“Chunk” of the Washington Square Arch Falls To Ground Overnight Sunday


NY1 reports that a “chunk” of the Washington Square Arch fell off to the ground overnight between Sunday and Monday. It happened when the Park was closed and no one was injured. The piece of the monument which “crashed to the sidewalk” was 6 inches by 10 inches according to the Parks Department.

From NY1:

Crews are working to inspect and repair the arch in Washington Square Park after a piece of it broke off and fell to the ground. …

No one was hurt.

The area has been cordoned off until crews can make repairs.

The structure underwent a $3 million restoration in 2006.

I reached out to the Parks Department for further information such as — who will be hired to figure out if something is wrong structurally, what the repair process is, etc. I will update accordingly. It’s a bit scary to say the least since there could easily have been someone there – there would have been – if it had happened at any time the park was open.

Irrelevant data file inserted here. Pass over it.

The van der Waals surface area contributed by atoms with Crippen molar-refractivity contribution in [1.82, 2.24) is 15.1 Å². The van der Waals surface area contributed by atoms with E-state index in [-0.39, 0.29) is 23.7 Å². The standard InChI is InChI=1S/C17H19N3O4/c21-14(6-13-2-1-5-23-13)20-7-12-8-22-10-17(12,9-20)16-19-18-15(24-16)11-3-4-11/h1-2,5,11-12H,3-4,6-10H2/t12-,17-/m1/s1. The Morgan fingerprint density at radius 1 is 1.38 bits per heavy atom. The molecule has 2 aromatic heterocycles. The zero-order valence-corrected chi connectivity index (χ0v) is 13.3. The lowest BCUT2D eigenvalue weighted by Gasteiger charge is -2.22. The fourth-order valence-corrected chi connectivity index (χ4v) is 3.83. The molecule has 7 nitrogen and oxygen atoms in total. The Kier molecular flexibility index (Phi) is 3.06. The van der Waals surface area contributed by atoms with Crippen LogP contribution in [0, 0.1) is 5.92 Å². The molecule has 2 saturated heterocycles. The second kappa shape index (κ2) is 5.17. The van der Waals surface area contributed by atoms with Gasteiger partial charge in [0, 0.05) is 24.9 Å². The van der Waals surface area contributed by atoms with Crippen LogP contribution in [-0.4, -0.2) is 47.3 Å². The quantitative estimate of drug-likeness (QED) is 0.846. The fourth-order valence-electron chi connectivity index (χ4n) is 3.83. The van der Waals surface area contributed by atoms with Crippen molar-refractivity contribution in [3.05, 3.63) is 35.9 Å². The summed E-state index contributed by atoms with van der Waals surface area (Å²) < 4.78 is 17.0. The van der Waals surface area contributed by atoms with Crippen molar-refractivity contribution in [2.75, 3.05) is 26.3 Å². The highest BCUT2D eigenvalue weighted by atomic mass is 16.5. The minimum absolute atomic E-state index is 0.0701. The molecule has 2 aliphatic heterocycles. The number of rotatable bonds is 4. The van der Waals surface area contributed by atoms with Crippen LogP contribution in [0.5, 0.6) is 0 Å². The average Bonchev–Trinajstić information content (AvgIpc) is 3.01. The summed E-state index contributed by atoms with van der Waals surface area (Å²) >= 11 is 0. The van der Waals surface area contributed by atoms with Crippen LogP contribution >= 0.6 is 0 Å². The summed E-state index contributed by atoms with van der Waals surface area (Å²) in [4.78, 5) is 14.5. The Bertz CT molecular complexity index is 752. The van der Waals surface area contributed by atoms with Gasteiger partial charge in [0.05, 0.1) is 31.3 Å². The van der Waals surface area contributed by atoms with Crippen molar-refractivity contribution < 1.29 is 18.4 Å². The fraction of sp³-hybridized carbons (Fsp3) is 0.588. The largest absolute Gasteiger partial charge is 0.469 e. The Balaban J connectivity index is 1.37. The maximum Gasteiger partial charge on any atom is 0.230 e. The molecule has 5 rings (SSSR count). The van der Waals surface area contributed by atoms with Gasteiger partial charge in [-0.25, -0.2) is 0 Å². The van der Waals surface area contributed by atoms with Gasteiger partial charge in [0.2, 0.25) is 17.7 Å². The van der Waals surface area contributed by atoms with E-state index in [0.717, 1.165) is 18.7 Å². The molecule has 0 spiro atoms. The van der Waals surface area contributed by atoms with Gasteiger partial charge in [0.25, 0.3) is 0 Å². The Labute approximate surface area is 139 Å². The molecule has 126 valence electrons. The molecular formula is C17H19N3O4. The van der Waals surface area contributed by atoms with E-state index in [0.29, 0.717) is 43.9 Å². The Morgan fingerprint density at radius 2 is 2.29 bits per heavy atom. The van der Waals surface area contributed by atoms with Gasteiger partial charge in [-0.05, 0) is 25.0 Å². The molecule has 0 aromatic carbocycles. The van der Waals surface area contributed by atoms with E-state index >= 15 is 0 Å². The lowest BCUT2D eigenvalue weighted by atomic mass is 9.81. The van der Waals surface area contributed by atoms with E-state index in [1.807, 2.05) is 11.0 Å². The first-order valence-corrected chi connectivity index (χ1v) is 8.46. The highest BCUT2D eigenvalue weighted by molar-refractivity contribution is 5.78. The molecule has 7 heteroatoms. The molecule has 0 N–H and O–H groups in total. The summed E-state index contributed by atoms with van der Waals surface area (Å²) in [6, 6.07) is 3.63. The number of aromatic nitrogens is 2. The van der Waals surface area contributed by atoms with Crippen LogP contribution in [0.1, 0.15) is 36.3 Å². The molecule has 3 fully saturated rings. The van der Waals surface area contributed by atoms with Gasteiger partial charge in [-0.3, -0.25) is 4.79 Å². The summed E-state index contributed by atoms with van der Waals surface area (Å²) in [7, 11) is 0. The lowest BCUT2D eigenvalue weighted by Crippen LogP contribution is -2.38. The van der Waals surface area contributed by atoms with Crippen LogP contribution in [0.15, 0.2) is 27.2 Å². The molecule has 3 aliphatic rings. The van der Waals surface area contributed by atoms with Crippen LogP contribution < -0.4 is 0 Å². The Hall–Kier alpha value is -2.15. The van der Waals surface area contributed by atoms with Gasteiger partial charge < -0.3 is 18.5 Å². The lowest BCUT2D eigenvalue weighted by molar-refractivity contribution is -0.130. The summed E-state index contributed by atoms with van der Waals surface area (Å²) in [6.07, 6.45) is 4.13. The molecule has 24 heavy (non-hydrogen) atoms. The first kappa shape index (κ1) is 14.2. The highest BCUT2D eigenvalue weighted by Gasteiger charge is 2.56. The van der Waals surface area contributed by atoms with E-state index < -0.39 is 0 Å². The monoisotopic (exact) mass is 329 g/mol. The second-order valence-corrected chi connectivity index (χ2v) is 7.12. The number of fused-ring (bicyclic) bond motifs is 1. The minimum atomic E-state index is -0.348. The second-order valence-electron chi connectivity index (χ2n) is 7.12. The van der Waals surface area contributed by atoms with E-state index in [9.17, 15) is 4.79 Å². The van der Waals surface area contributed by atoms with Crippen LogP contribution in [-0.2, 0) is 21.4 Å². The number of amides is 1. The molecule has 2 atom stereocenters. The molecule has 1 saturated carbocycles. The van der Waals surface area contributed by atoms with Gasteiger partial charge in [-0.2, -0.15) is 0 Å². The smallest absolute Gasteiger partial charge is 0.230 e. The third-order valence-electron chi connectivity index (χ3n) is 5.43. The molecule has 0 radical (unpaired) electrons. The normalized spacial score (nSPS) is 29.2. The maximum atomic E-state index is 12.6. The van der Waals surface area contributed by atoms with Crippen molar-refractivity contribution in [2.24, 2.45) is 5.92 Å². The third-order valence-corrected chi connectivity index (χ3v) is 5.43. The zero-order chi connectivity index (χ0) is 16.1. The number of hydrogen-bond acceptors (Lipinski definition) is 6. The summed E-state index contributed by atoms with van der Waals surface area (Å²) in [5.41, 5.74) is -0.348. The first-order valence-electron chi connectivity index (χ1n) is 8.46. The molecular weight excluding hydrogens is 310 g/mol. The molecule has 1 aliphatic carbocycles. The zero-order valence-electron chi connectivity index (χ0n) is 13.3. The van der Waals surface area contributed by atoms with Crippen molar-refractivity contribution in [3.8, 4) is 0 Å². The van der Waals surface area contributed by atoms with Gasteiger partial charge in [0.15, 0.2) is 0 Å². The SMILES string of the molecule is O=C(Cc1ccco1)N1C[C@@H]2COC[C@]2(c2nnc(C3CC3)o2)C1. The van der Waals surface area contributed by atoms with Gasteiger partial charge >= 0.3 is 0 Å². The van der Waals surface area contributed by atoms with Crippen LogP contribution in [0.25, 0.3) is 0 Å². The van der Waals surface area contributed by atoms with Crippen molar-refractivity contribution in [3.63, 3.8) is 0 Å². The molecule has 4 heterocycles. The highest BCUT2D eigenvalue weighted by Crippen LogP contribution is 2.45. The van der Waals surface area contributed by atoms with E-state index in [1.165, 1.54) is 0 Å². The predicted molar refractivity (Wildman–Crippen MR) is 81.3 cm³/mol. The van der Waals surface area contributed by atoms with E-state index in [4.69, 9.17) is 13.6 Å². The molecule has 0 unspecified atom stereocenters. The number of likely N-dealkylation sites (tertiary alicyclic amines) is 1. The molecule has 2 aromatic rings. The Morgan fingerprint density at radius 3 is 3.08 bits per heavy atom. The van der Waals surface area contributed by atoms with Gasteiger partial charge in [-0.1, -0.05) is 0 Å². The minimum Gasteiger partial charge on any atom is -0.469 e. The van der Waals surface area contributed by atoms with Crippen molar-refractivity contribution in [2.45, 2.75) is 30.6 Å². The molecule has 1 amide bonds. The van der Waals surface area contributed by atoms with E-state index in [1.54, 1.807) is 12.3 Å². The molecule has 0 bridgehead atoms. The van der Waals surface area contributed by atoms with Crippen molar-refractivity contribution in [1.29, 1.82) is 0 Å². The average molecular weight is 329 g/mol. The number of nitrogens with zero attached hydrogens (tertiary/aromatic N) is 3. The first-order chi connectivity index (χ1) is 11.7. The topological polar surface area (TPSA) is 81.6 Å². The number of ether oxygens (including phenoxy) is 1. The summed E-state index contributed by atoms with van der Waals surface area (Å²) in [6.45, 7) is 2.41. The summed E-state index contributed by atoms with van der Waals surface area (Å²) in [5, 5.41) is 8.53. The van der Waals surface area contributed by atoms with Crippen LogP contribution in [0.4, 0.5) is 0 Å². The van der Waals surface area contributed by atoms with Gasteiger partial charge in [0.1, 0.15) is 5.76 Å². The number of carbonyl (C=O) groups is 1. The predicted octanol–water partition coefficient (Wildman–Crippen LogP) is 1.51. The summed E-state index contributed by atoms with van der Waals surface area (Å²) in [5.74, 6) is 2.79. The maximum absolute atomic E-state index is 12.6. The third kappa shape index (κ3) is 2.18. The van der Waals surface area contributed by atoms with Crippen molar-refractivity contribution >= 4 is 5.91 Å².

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The Washington Square Arch — Is it Leaking (Water)?


I write this partly in jest but there was some kind of water issue happening by the door to the Arch on Monday. My delay in posting this is due partly to computer issues (fun!). Above is a photo of the magnificent Arch taken from Fifth Avenue Monday. The photos BELOW show the door to the Arch (the door is on its western side — if you’ve never noticed the door, it is to the right when you are at the front of the structure) leaking water or pooling water. What’s even more unusual is that the last rain was on Saturday, a decent amount, and these photos are from Monday.

It’s always fun to write about the Arch but this is, um, a bit curious. You’ll also notice this major lock that is on the Arch door which appeared in the last year. (I’ve noted it before ..)